Top tech projects that have changed the world

The PMI has released a list of the top 50 projects in the past 50 years. Here is our pick of the top tech projects on the list.
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The World Wide Web is the most important project of the modern era as it single-handedly revolutionised how we live, think, work and play.

That’s according to the Project Management Institute (PMI), which has marked its 50th anniversary with the publication this week of a list of the 50 projects it considers have been the most influential in shaping the world we live in today – and probably tomorrow.

Not surprisingly, pure technology-based projects feature strongly in the top 50 but there are many others that make the cut as well:  Apollo 11; the launch of the Euro currency; LiveAid; Harry Potter; the Panama Canal expansion; the Global Polio Eradication Initiative; the Chernobyl Cleanup; and the Sydney Opera House to mention just a few.

These are some of the top tech projects that make the 50 Most Influential Project list, with their position on that list in brackets:

1.       World Wide Web (#1)

The WWW project started out less than auspiciously. The Internet already existed in 1989 when Tim Berners-Lee, a 33-year-old British computer scientist at the CERN research lab in Europe put together a project proposal for an information management system. At that time, the  Internet was clunky and difficult to use.

However, his initial project proposal largely underwhelmed his boss. “Vague but exciting” was the verdict about the project. Nevertheless, the boss had the sense to stay out of the way and let work on the project proceed.  The World Wide Web was officially launched in 1993 and the world as we knew it, changed forever.

2.       Intel 4004 (#3)

This was the predecessor to the smaller, cheaper microchips we use today. While early computers were huge, the Intel 4004 project – set up to produce a way to power a calculator – showed it was possible to put all a computer’s processing onto a little slice of silicon. In 1981, IBM close Intel’s 8088 chip to power its PC, the device that revolutionised the computer market.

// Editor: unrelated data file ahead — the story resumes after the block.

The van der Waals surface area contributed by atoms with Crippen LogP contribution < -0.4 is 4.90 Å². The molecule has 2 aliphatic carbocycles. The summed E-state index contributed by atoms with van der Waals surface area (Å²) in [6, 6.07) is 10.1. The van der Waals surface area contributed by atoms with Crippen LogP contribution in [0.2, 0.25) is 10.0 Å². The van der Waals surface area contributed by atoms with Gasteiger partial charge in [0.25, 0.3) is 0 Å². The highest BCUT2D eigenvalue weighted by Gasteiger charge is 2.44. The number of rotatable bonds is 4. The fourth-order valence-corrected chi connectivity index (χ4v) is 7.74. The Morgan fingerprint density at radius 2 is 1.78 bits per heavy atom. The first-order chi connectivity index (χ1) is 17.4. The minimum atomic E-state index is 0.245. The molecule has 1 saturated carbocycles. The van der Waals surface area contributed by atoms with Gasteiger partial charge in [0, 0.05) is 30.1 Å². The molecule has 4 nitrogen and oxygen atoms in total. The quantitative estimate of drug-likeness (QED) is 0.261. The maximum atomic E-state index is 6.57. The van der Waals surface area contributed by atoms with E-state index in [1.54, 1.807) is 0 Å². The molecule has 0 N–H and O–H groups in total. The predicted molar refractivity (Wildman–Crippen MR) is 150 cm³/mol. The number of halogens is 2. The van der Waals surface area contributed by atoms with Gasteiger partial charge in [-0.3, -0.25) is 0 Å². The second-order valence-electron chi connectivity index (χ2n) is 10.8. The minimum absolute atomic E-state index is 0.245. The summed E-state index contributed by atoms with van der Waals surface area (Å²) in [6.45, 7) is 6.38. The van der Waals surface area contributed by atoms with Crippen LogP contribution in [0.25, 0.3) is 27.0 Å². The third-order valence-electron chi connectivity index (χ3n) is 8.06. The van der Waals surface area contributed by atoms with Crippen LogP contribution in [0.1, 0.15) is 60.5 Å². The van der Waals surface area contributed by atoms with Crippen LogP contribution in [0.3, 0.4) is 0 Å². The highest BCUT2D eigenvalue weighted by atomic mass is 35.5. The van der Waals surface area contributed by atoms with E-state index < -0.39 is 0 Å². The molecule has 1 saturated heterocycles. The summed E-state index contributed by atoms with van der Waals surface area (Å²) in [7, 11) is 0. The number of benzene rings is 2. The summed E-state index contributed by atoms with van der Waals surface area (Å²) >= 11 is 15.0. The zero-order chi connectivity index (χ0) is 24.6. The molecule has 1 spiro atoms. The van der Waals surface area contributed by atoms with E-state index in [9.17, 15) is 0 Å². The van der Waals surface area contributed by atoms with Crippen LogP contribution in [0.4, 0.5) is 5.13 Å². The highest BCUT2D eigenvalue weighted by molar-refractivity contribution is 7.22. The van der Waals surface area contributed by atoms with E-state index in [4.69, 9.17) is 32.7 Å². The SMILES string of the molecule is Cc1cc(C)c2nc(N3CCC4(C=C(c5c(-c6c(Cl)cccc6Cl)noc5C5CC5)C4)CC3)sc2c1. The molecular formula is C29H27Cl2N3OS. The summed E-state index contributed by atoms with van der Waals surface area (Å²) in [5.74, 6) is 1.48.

3.       M-Pesa (#9)

The project that effectively launched the mobile money – and banking – revolution. It started as a solution hack in Kenya were people were using their prepaid airtime minutes as a form of currency. This sparked Vodafone into realising that it might be possible to build a money transfer platform using mobile phones, and M-Pesa was born.

4.       Netflix (#11)

Netflix streaming heralded a new era of on-demand binge-watching and content creation specifically for streaming platforms. It also marked the demise of the video DVD.

5.       DynaTAC 8000X (#12)

It was nick-named “The Brick” by its developers, Motorola. It was a project that involved teams of developers across the United States. But when the world’s first commercial cellphone made its debut – weighing in at 1kg and with only one hour of battery life – it was an instant hit and laid the groundwork for today’s smartphones.

6.       Alexa (#13)

Alexa has made the concept of voice-driven computer interface a way of life. The Alexa project itself started in great secrecy in 2011, after Amazon bought the voice-recognition company, Yap. The project took three years and over $200million. Today, Alexa is integrated into everything from music systems to cars, vacuum cleaners and a host of other household items.

7.       Google search (#17)

Google wasn’t the first Internet search engine but it soon outpaced its competition following its launch in 1998. Today, Google commands more than 90 percent of the Internet search market – and it’s the only search engine to have become part of the lexicon of English (and other) languages. Google it.

8.       Watson (#47)

After IBM’s Watson beat human champions at the game Jeopardy, it effectively ushered artificial intelligence and machine learning into the mainstream of technology – and who knows where that will lead. 

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